Human Genetics

, Volume 131, Issue 11, pp 1751–1759

Novel neurodevelopmental information revealed in amniotic fluid supernatant transcripts from fetuses with trisomies 18 and 21

  • Lisa Hui
  • Donna K. Slonim
  • Heather C. Wick
  • Kirby L. Johnson
  • Keiko Koide
  • Diana W. Bianchi
Original Investigation

DOI: 10.1007/s00439-012-1195-x

Cite this article as:
Hui, L., Slonim, D.K., Wick, H.C. et al. Hum Genet (2012) 131: 1751. doi:10.1007/s00439-012-1195-x

Abstract

Trisomies 18 and 21 are the two most common live born autosomal aneuploidies in humans. While the anatomic abnormalities in affected fetuses are well documented, the dysregulated biological pathways associated with the development of the aneuploid phenotype are less clear. Amniotic fluid (AF) cell-free RNA is a valuable source of biological information obtainable from live fetuses. In this study, we mined gene expression data previously produced by our group from mid-trimester AF supernatant samples. We identified the euploid, trisomy 18 and trisomy 21 AF transcriptomes, and analyzed them with a particular focus on the nervous system. We used multiple bioinformatics resources, including DAVID, Ingenuity Pathway Analysis, and the BioGPS Gene Expression Atlas. Our analyses confirmed that AF supernatant from aneuploid fetuses is enriched for nervous system gene expression and neurological disease pathways. Tissue analysis showed that fetal brain cortex and Cajal–Retzius cells were significantly enriched for genes contained in the AF transcriptomes. We also examined AF transcripts known to be dysregulated in aneuploid fetuses compared with euploid controls and identified several brain-specific transcripts among them. Many of these genes play critical roles in nervous system development. NEUROD2, which was downregulated in trisomy 18, induces neurogenic differentiation. SOX11, downregulated in trisomy 21, is a transcription factor that is essential for pan-neuronal protein expression and axonal growth of sensory neurons. Our results show that whole transcriptome analysis of cell-free RNA in AF from live pregnancies permits discovery of biomarkers of abnormal human neurodevelopment and advances our understanding of the pathophysiology of aneuploidy.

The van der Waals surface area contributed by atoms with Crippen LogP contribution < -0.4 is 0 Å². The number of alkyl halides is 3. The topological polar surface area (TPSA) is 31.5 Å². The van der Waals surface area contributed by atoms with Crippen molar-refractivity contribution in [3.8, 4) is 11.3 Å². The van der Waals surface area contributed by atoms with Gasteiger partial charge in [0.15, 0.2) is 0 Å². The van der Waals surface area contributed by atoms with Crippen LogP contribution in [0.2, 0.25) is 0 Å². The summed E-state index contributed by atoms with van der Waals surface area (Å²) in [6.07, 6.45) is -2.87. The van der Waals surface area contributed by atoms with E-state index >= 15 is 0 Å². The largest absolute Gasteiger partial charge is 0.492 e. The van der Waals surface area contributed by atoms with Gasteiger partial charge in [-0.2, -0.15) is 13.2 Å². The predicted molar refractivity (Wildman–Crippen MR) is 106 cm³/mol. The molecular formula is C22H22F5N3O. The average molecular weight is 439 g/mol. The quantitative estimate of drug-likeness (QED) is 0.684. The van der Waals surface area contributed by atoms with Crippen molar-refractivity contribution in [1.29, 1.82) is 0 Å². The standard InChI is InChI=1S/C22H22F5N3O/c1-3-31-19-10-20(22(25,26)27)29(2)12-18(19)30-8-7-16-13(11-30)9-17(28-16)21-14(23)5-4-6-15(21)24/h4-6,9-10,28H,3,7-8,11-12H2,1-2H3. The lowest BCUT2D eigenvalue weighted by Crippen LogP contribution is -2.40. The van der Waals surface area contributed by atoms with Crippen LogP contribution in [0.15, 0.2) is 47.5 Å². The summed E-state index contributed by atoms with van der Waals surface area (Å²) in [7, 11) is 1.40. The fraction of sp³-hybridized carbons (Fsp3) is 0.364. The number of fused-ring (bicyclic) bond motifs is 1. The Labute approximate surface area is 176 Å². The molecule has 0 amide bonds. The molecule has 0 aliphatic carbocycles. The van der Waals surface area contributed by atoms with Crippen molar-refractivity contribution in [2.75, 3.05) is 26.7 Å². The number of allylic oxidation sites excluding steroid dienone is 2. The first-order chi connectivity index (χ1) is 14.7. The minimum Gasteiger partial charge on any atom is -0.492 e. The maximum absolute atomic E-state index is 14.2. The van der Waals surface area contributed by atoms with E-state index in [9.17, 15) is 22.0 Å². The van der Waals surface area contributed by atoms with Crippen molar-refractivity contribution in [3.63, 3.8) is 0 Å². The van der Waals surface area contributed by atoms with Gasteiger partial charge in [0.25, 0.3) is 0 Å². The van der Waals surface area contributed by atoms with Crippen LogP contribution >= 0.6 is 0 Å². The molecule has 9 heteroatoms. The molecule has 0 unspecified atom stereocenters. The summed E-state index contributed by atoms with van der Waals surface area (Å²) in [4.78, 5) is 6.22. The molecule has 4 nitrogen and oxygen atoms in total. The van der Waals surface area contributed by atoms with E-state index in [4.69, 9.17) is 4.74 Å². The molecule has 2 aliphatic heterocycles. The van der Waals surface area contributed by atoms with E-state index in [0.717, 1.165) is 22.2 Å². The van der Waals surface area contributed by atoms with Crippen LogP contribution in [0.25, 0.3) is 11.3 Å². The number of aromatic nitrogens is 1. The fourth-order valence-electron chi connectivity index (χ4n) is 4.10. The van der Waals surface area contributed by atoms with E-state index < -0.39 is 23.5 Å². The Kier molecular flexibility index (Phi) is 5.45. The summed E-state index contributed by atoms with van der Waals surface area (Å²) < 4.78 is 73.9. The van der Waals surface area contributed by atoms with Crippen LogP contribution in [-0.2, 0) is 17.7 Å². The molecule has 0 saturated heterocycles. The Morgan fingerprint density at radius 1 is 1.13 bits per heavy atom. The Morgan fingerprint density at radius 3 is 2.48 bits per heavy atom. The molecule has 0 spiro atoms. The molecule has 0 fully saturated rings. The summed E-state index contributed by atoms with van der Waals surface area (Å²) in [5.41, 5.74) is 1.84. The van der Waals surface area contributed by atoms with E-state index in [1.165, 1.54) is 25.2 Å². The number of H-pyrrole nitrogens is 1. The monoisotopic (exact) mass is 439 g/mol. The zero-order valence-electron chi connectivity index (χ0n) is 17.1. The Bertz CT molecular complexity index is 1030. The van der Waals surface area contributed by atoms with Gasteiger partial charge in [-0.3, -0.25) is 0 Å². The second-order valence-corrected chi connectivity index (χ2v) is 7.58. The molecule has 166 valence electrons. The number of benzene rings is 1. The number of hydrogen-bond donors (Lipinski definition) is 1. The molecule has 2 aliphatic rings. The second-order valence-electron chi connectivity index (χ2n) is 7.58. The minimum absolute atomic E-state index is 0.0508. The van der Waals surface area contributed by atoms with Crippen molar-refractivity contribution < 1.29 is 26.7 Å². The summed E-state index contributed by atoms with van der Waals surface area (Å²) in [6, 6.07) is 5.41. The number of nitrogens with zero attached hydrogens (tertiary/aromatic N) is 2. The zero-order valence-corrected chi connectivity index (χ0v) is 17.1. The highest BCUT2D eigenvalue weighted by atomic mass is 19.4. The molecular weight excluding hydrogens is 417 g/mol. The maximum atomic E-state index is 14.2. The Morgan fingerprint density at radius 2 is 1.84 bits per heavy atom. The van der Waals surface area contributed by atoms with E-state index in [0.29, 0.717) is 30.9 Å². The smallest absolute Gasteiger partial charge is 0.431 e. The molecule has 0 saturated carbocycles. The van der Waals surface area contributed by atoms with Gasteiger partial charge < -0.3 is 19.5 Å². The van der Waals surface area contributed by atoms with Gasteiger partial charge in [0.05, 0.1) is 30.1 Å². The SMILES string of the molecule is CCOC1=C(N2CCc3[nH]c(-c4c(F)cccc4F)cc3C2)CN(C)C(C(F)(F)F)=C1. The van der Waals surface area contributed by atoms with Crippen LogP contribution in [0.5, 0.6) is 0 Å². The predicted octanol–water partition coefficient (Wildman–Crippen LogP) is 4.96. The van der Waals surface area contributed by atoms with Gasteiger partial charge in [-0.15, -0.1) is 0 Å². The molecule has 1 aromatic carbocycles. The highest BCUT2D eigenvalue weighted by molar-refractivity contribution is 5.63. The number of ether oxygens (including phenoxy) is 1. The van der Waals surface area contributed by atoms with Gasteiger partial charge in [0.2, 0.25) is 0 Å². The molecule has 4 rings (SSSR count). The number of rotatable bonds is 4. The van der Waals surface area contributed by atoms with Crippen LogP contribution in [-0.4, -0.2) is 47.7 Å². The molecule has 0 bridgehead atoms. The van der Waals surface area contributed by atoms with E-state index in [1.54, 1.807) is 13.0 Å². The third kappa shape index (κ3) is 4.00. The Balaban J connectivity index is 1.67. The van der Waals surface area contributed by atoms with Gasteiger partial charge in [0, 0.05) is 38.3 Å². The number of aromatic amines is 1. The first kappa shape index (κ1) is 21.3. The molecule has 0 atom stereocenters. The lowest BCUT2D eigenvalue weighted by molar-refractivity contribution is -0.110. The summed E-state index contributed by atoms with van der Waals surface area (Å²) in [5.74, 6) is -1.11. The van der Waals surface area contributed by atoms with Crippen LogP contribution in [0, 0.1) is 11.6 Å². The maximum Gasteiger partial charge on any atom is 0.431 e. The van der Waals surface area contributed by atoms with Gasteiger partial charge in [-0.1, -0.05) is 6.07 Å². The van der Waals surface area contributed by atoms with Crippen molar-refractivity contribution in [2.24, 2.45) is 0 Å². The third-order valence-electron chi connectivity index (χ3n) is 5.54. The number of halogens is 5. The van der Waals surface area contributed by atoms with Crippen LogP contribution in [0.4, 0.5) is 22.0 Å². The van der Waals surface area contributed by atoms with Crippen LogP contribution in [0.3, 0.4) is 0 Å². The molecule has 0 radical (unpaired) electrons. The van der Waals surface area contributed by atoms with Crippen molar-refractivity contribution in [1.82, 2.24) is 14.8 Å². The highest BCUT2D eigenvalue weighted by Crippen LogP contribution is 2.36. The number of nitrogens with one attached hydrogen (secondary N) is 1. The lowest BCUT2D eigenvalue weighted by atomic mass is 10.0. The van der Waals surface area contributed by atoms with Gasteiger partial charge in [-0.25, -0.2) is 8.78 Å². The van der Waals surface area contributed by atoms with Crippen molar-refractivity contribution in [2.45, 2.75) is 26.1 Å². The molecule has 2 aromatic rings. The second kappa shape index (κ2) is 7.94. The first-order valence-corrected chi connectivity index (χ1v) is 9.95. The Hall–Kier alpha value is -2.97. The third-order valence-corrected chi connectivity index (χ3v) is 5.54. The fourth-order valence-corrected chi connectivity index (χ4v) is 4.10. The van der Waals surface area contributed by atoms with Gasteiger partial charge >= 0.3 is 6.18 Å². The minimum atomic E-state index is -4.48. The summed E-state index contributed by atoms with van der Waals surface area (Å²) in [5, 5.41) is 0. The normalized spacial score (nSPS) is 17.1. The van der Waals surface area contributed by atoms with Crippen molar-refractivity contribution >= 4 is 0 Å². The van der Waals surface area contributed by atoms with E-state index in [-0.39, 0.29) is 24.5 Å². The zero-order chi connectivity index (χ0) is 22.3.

Supplementary material

439_2012_1195_MOESM1_ESM.doc (868 kb)
Supplementary material 1 (DOC 867 kb)
439_2012_1195_MOESM2_ESM.doc (554 kb)
Supplementary material 2 (DOC 553 kb)
439_2012_1195_MOESM3_ESM.doc (108 kb)
Supplementary material 3 (DOC 108 kb)
439_2012_1195_MOESM4_ESM.doc (198 kb)
Supplementary material 4 (DOC 197 kb)
439_2012_1195_MOESM5_ESM.doc (141 kb)
Supplementary material 5 (DOC 141 kb)
439_2012_1195_MOESM6_ESM.doc (115 kb)
Supplementary material 6 (DOC 115 kb)
439_2012_1195_MOESM7_ESM.doc (88 kb)
Supplementary material 7 (DOC 88.5 kb)
439_2012_1195_MOESM8_ESM.doc (33 kb)
Supplementary material 8 (DOC 33.0 kb)
439_2012_1195_MOESM9_ESM.doc (78 kb)
Supplementary material 9 (DOC 78.5 kb)
439_2012_1195_MOESM10_ESM.doc (62 kb)
Supplementary material 10 (DOC 62 kb)

Copyright information

© Springer-Verlag 2012

Authors and Affiliations

  • Lisa Hui
    • 1
    • 2
  • Donna K. Slonim
    • 3
    • 4
  • Heather C. Wick
    • 3
  • Kirby L. Johnson
    • 1
  • Keiko Koide
    • 1
  • Diana W. Bianchi
    • 1
  1. 1.Mother Infant Research Institute and the Division of Genetics, Department of PediatricsThe Floating Hospital for Children at Tufts Medical CenterBostonUSA
  2. 2.The Department of Obstetrics, Gynecology and NeonatalogyUniversity of SydneySydneyAustralia
  3. 3.Department of Computer ScienceTufts UniversityMedfordUSA
  4. 4.Department of PathologyTufts University School of MedicineBostonUSA

Personalised recommendations